“‘Quite unusually, it even drew Wilfred X, the minister of Muhammad’s Mosque No. 1, Detroit, the local branch of Elijah Muhammad’s separatist Nation of Islam (NOI), which usually eschewed political activism.

    “‘Min. Wilfred was the eldest brother of Malcolm X, the charismatic New York NOI minister, who was, himself, chaffing under the “non-engagement policy,” as he would later call it in his posthumously published autobiography, imposed by Mr. Muhammad.

    “‘In the attached photo, Min. Wilfred can be seen at left, flanked by the Rev. Cleage [Jaramogi Abebe] at right, who is wearing a “FREEDOM NOW” button on his left lapel.


    “‘Behind and to the left of the Rev. Cleage, wearing a tam or, as we called it back in the day, an “apple hat,” is an unsmiling Charles Simmons, who was an auto worker and Wayne State University student.

    “‘Simmons was a member of Uhuru, a militant student-worker grouping that managed to contain a wide diversity of political inclinations, from nationalist to Marxist.

    “‘Uhuru members were ardent supporters of Malcolm X, GOAL, Robert F. Williams, the then-exiled former leader of the Monroe, NC, NAACP, who was the first major black leader to call for–and organize–armed self-defense, and the Revolutionary Action Movement, led by Max Stanford (now Muhammad Ahmad), an “underground” nationalist-Maoist group.

    “‘More to the point, Uhuru supported any person or group that it felt was dedicated to change NOW.

    “‘Simmons later became of the best foreign correspondents that “Muhammad Speaks,” the NOI newspaper, ever had. In how teaches at Eastern Michigan University and continues his social activism, including the recent commemoration of the 40th anniversary of the Detroit version of Malcolm X’s “The Ballot or the Bullet” speech, which was delivered at Simmons’s home church, King Solomon Baptist.

    “‘(On a personal note, I had no idea when I was a student at Howard University 25 years ago that our soft-spoken Prof. Simmons had been such a flaming radical and all-around trouble-maker. Then again, he hung with General Baker, Jr., a fellow Uhuru member, so I shouldn’t have been surprised.)

    “‘Thus, in one photo, we have a snapshot of many of the leaders and social forces that would help to define the balance of the decade in Detroit. Like the 1963 March on Washington, I’m amazed at the number of people who’ve told me over the years, “I was at that demonstration.”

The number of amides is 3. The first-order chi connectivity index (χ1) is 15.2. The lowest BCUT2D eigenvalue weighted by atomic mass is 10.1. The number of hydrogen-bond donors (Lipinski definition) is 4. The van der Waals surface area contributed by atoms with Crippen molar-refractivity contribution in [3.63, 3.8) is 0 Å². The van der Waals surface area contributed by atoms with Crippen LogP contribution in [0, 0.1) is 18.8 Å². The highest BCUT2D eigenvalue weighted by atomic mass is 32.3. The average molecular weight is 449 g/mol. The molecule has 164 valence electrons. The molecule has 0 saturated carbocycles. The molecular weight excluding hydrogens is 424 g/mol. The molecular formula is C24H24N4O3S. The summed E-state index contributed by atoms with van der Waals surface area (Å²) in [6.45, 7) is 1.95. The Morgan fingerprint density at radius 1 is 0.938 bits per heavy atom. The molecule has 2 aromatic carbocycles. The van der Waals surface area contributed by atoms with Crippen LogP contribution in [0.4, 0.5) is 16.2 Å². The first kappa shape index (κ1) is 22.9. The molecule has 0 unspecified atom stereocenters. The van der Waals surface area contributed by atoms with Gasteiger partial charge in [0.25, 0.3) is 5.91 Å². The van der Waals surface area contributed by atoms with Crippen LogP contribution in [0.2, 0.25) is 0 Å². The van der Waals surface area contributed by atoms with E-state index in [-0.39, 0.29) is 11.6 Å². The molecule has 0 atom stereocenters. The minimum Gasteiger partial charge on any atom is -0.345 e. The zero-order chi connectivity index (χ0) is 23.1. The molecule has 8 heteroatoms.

“‘Indeed, the Cynthia Scott demonstration presaged the black community’s refusal to allow the police to run amok, a determination that would explode into the worst rebellion in U. S. history four summers later.'”

      1. Thanx, but I was only trying to complement your post. My goodness, your scans of “The Illustrated News” are amazing! You’re creating an impressive and exceptionally useful online library/archive.

  2. There is still too much police brutality and suspicion of black people. I agree with the statement “We don’t want any street corner capital punishment – white or black.”

  3. Very interesting, and as ever I’m amazed that you have so much printed matter as well as your wealth of photos. You even have a policeman with the beginnings of a belly (like the one in prompt) which he appears to be contemplating.

  4. Dear Kris,

    I’m not sure, but I think that the buff-looking “black” man standing opposite Richard B. Henry/Imari Abubakari Obadele in the above photo is Reginald (Reg) Wilson, who, as you would recall, was then associated with James and Grace Lee Boggs on the radical “Correspondence” journal and later became a president of Wayne County Community College (WC3).

    As you know, Reg was regularly attended the community programs at your Dad’s Central Congregational church (later Shrine of the Black Madonna #1).

    I have the honor to remain

    Your Li’l Bro’,


  5. Paul Lee is right — you do indeed have an amazing collection of photos and posters and newsletters, etc. The personal nature of these things makes them especially valuable. I admire your father for always being in the thick of things, living what he believed in and being an example for others.

  6. Shot in the back! Incredible what went on. I continue to hope that “justice for all” will prevail sometime, but it seems to be more elusive than ever when you consider the state of the world. The newsletter brings those events back to life once again.

  7. It was very interesting to read your account of something which took place in my lifetime – in 1963 I was studying history & politics of Britain & and USA and could relate to the issue of the day on civil rights & desegregation. A very informative post reminding us of something that happened not all that long ago.

  8. Every time I see reports of events like this I’m glad we don’t routinely arm our police. Yor collection of news reports must take up a lot of room.

  9. I hope my husband’s police relatives weren’t involved in any brutality, but I don’t know, because of course it’s not something that would be remembered in their family history.